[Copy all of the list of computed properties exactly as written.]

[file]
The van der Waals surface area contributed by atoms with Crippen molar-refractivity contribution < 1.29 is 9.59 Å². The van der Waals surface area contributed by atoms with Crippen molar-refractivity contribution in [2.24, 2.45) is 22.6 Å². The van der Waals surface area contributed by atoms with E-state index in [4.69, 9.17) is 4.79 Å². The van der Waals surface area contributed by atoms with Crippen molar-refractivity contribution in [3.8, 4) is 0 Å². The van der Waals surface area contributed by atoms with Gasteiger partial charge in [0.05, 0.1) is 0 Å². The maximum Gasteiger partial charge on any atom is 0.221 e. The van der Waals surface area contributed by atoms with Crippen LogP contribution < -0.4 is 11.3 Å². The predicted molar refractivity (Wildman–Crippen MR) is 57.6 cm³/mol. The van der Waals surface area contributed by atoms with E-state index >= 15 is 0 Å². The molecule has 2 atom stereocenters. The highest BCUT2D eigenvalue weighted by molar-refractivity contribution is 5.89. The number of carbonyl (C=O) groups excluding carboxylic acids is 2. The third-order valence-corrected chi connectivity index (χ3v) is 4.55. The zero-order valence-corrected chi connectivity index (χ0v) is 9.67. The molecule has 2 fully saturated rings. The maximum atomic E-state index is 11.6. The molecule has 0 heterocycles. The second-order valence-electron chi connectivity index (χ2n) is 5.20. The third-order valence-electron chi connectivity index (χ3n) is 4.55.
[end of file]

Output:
The van der Waals surface area contributed by atoms with Crippen molar-refractivity contribution < 1.29 is 9.59 Å². The van der Waals surface area contributed by atoms with Crippen molar-refractivity contribution in [2.24, 2.45) is 22.6 Å². The van der Waals surface area contributed by atoms with E-state index in [4.69, 9.17) is 4.79 Å². The van der Waals surface area contributed by atoms with Crippen molar-refractivity contribution in [3.8, 4) is 0 Å². The van der Waals surface area contributed by atoms with Gasteiger partial charge in [0.05, 0.1) is 0 Å². The maximum Gasteiger partial charge on any atom is 0.221 e. The van der Waals surface area contributed by atoms with Crippen LogP contribution < -0.4 is 11.3 Å². The predicted molar refractivity (Wildman–Crippen MR) is 57.6 cm³/mol. The van der Waals surface area contributed by atoms with E-state index >= 15 is 0 Å². The molecule has 2 atom stereocenters. The highest BCUT2D eigenvalue weighted by molar-refractivity contribution is 5.89. The number of carbonyl (C=O) groups excluding carboxylic acids is 2. The third-order valence-corrected chi connectivity index (χ3v) is 4.55. The zero-order valence-corrected chi connectivity index (χ0v) is 9.67. The molecule has 2 fully saturated rings. The maximum atomic E-state index is 11.6. The molecule has 0 heterocycles. The second-order valence-electron chi connectivity index (χ2n) is 5.20. The third-order valence-electron chi connectivity index (χ3n) is 4.55.